a) Creating a culture of security where rank and title do not suppress valid evidence and reason, and outside vendors are vetted and listened to in a timely order concerning security risks would improve their security posture.  Yet this requires cross-departmental collaboration, openness, and it requires firing those insulating themselves in fiefdoms of “yes sayers”.

3) Executives had more concern for short-term profit than long-term security:
On 08/01/17 and 08/02/17 three top executives from Equifax sold nearly $2 million worth of company stock at a high price but maintain that they had no knowledge of the breach that was discovered by the company on 07/29/17. Allegedly these trades were placed before August 2017. Although these may be innocent well-earned stock trades, the totality of the circumstances warrants further validation even though Equifax’s attorneys reviewed the trades at the time. Trades like these should not just be reviewed by the legal department but also by the P.R. department when a disaster is near, likely, or present. Most importantly, long-term security should be on the mind of executives, not short-term profits – implicates a huge culture issue.

4) They have business products that create conflicts of interest that incent data breaches and identity theft:
This is because Equifax sells credit monitoring services at about $17 per month per customer.  They also partner to sell identity theft monitoring via LifeLock.  LifeLock has a direct copy of most of Equifax’s data so they can accurately monitor for fraud indicators.  LifeLock cost about $30 per month per customer and a part of that profit is shared with Equifax via a prearranged deal inked in 2015.  Sen. Elizabeth Warren described it in the video below.

5) Equifax used stunningly simple PIN numbers that were composed of date
and time:

This was corroborated by Wes Moehlenbruck, MS, CISSP, CEH, CHFI, a California-based senior cybersecurity engineer with a master of science degree in cybersecurity.  He stated, “The PINs used to lock and unlock credit files were simply based on the time and date – nothing more complicated than that.  Absolutely yes, this is a rookie mistake” (Hembree, Diana, 11/15/17).  Obviously, in using such a simplistic approach in PIN generation, a user’s PIN could easily be guessed or brute-forced by testing every possible combination using a computer program.  PINs should be more complex, completely confidential, and there should be a policy mandating that they change often (every six months for example).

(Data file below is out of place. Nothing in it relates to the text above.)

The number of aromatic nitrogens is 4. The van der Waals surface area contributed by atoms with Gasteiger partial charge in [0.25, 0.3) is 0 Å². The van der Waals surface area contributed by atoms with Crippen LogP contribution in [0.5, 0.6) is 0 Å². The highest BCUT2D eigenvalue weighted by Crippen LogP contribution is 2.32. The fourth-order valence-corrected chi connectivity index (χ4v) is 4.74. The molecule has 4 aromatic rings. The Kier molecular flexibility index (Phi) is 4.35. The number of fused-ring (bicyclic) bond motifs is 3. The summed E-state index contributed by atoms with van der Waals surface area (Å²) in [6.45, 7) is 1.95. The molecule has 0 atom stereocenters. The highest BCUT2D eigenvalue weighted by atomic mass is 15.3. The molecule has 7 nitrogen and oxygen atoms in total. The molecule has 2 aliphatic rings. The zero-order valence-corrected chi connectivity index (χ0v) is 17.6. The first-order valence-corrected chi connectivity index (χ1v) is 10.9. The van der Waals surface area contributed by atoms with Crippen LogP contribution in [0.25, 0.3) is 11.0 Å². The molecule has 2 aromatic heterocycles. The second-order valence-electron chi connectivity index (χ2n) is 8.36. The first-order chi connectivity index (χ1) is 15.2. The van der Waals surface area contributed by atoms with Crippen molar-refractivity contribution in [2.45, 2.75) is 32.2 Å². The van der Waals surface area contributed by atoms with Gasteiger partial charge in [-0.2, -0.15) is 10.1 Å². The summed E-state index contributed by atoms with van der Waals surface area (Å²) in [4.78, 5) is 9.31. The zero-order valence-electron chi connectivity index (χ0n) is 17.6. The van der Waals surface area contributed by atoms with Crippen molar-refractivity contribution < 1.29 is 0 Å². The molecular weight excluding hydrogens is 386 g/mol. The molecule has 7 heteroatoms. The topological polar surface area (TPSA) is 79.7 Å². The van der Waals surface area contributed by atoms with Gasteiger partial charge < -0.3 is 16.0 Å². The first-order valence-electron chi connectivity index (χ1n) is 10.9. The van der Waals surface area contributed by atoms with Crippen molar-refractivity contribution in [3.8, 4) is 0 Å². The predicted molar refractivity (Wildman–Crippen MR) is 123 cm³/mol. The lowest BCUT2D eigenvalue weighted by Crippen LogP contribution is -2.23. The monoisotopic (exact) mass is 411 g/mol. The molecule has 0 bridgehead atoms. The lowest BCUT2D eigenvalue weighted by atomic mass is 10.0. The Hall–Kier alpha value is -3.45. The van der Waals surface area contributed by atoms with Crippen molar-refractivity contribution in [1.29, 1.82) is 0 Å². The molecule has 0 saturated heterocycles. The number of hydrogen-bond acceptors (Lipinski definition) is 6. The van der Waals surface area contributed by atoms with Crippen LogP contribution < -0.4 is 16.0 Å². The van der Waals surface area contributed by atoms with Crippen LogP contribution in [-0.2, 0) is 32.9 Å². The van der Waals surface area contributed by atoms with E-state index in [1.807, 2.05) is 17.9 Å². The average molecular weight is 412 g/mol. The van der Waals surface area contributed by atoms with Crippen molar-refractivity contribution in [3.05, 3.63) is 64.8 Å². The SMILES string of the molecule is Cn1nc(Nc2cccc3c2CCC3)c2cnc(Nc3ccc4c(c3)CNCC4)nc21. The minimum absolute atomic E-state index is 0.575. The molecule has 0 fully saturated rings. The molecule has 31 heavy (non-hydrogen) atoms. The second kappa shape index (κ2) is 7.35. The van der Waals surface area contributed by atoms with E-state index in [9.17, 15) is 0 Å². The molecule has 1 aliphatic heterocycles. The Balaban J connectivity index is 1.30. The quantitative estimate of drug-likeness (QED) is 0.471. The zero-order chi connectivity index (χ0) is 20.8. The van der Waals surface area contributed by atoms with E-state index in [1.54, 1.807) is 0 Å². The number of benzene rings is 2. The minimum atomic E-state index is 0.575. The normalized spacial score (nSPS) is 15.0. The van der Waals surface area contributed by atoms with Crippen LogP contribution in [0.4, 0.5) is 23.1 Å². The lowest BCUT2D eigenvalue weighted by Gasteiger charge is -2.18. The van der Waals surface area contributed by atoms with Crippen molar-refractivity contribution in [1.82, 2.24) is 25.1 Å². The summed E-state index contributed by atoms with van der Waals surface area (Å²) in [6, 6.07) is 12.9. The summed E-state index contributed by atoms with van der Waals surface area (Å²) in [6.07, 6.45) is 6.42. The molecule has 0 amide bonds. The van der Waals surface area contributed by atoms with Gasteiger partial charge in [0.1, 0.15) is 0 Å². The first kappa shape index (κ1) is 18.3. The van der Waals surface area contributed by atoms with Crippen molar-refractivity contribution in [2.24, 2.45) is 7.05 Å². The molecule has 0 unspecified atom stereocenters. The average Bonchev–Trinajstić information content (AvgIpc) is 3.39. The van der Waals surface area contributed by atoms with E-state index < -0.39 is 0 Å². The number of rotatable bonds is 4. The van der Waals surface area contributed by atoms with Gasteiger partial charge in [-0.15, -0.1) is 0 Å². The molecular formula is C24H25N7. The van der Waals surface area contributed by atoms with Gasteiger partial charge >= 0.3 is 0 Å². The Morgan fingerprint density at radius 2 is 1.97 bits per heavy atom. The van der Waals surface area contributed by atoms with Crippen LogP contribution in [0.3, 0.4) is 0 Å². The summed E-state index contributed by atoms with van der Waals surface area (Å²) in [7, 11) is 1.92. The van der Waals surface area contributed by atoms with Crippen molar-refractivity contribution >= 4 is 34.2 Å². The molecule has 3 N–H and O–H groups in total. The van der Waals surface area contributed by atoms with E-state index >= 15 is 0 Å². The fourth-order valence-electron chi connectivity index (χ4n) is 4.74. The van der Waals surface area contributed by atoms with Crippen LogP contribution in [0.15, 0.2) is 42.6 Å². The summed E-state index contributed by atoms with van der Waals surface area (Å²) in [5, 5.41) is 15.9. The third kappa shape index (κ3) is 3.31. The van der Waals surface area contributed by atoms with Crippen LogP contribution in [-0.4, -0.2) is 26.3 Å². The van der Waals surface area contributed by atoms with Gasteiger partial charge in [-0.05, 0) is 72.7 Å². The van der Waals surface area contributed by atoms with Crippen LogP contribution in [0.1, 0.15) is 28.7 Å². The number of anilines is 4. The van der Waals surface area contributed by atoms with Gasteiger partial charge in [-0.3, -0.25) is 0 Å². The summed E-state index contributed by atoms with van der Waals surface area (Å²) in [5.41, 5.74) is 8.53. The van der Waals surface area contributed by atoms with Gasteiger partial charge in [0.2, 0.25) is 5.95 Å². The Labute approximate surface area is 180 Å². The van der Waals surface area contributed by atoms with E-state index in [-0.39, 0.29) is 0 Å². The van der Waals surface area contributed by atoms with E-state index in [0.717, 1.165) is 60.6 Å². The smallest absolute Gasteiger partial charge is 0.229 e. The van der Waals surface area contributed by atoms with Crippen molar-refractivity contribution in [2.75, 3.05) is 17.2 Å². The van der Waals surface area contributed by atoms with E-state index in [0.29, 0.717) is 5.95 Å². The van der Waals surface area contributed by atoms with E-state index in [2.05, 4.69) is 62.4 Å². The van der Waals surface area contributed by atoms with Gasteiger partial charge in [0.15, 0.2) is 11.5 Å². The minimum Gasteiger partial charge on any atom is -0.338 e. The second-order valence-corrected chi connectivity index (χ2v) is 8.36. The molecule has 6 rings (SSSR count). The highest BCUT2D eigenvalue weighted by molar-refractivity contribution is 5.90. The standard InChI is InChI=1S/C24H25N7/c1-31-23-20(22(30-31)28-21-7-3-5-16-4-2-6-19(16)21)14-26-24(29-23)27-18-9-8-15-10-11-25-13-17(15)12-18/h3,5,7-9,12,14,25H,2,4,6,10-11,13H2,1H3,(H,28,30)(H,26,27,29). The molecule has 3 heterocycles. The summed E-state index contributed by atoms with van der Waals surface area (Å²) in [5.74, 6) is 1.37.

If you want to talk more about these and related concepts applied to my consulting and speaking, please contact me here.

The Danger of Thinking Title Makes You A Leader (expanded)

socrates_fiorina_kodak

Leadership is about enabling the potential in others and getting out of the way so their dreams can enable something bigger. Having people paid to report to you does not mean you are a leader but more likely a manager, which is a very respectable and worthwhile career path but it is not leadership. It is not even close to leadership! When people choose to follow you without money or title, that is leadership. In this context, the title is derived from results and action first. As a leader, you are responsible for incubating synergies to get three out of two. Leadership is about influence, not title. Title is a mostly meaningless word that constantly changes in todays amorphous corporate culture.

Title without great external influence is not title at all. How can you move someone’s cheese when you can’t even move your community. Leadership STARTS at the community level and its nuclear power resides there. Community based leadership has overthrown a lot of ruthless dictators, leading scammers, and corporate bullies. Real leaders understand the value of academic inquiry (formal or informal), history, change, and that these things together are the precursor to innovation. They also understand that innovation is a team thing and they don’t seek to steal the spotlight.